By Dr. Joe Webb on October 31st, 2012
I’ve been hearing the expected and annoying “economic growth will be helped by disaster recovery” in the news today. This is the “broken window fallacy” as discussed by economist Frederic Bastiat.
Bastiat’s work explains that there are unseen costs (opportunity costs), unintended consequences, and misallocation of resources that disrupt the flow of other goods (and therefore, incomes).
A good but wordy (no, I didn’t write it; stop making fun of Dr. Joe) explanation can be found on a Wikipedia page devoted to the fallacy:
If there was more profit to be made by destroying buildings, windows or leveling an entire community due to a natural disaster than pursuing other courses of action, then participants in the market would pro-actively and voluntarily destroy property. It is quite clear that far more profit can be earned by recycling, selling, or repurposing an old window pane than could be achieved via random destruction by vandal or nature. Therefore, arguments that propose that destruction ‘might’ be good for the economy have to presume that actors in the economy were missing an opportunity to profit in excess of the value of the goods destroyed. The probability of random destruction being good for the economy is equal to the probability of random destruction being bad for the economy as both are equal to the probability that free exchange has not achieved the best allocation of resources.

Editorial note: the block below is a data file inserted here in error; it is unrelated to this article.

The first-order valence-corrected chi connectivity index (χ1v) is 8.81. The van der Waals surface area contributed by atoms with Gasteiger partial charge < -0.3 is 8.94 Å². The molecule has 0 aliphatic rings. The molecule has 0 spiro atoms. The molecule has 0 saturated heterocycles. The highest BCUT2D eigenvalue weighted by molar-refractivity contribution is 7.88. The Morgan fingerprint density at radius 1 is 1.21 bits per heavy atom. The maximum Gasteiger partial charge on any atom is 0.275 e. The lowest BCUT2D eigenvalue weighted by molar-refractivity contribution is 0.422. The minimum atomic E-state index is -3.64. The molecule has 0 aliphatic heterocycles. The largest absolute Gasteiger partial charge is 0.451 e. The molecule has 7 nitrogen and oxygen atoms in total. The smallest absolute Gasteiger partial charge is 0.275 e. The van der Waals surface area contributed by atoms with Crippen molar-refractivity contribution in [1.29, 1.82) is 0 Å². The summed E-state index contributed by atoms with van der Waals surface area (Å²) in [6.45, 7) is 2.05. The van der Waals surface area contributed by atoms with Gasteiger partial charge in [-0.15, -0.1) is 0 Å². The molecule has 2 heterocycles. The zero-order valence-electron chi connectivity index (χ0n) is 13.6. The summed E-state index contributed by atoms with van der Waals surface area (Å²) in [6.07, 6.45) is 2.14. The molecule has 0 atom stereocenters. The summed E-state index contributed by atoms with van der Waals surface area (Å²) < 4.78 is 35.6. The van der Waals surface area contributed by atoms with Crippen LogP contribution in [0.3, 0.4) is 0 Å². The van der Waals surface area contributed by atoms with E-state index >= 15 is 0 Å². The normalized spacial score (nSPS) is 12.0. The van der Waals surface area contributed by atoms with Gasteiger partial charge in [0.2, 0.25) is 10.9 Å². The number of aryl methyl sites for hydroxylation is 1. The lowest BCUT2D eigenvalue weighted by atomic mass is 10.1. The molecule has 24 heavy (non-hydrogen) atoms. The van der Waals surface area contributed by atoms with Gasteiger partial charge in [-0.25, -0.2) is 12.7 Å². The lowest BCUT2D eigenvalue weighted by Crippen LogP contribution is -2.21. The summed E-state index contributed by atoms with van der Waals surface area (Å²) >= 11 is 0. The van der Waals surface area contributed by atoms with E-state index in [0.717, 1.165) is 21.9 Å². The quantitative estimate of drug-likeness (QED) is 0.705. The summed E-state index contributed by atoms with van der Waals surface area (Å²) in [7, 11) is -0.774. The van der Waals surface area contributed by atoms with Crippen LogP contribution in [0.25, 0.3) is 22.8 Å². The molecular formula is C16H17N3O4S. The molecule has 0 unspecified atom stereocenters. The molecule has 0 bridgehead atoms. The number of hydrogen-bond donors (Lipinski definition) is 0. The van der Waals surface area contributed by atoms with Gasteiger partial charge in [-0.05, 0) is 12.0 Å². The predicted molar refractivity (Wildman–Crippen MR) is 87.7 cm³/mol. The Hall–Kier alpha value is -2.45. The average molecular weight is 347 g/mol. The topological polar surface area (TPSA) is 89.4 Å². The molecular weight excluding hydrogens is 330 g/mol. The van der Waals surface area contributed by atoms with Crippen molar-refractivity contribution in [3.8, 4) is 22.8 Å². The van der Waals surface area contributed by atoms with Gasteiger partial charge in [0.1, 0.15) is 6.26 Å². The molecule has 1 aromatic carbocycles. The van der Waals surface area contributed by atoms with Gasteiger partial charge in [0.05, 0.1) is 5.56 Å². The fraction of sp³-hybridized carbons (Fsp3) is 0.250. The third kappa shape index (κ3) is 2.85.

The best good that can arise from disasters is the people who had no reason to know or engage each other in the past now have common purpose to aid and assist each other through charitable action and societal concern. We also learn how economic resources are connected, and how rescue procedures and disaster preparations can be improved. But these will always be improved with each disaster because technologies and processes are always changing, and the connections between resources are never static. More knowledge often increases our awareness of what we still don’t know.
The economic loss is a dead weight on economic activity and a drain on savings that reduces future income, which is hard to balance except in the very long run. Those savings were delayed consumption of future goods, such as retirement spending, education, future medical care, or other purposes that now have to be re-scaled for current needs. Insurance companies will need to sell investment instruments to pay for current claims, and customers are likely to see higher future premiums. Insurance companies need to replenish those reserves to prepare for the next round of catastrophic claims, whenever that may be. Those reserves must be built up more aggressively today because rates of return are lower than in the past. For example, we know that Fed actions have made interest rates for bonds and other securities to be very low. Compounding of interest needs more time to have significant effect. In terms of income alone, you need twice as much principal to create income at 3% than you need to produce that income rate at 6%.
Sandy hit an area with great societal wealth and significant capital (money, knowledge, skill, etc.), so recovery will occur with time, and investment will speed it. These geographies are in no danger of being abandoned. But as far as aiding immediate economic growth, some sectors will get a boost while others will see declines, much like Bastiat described in his simple essay.
Bastiat’s original writing from 1850 can be seen online.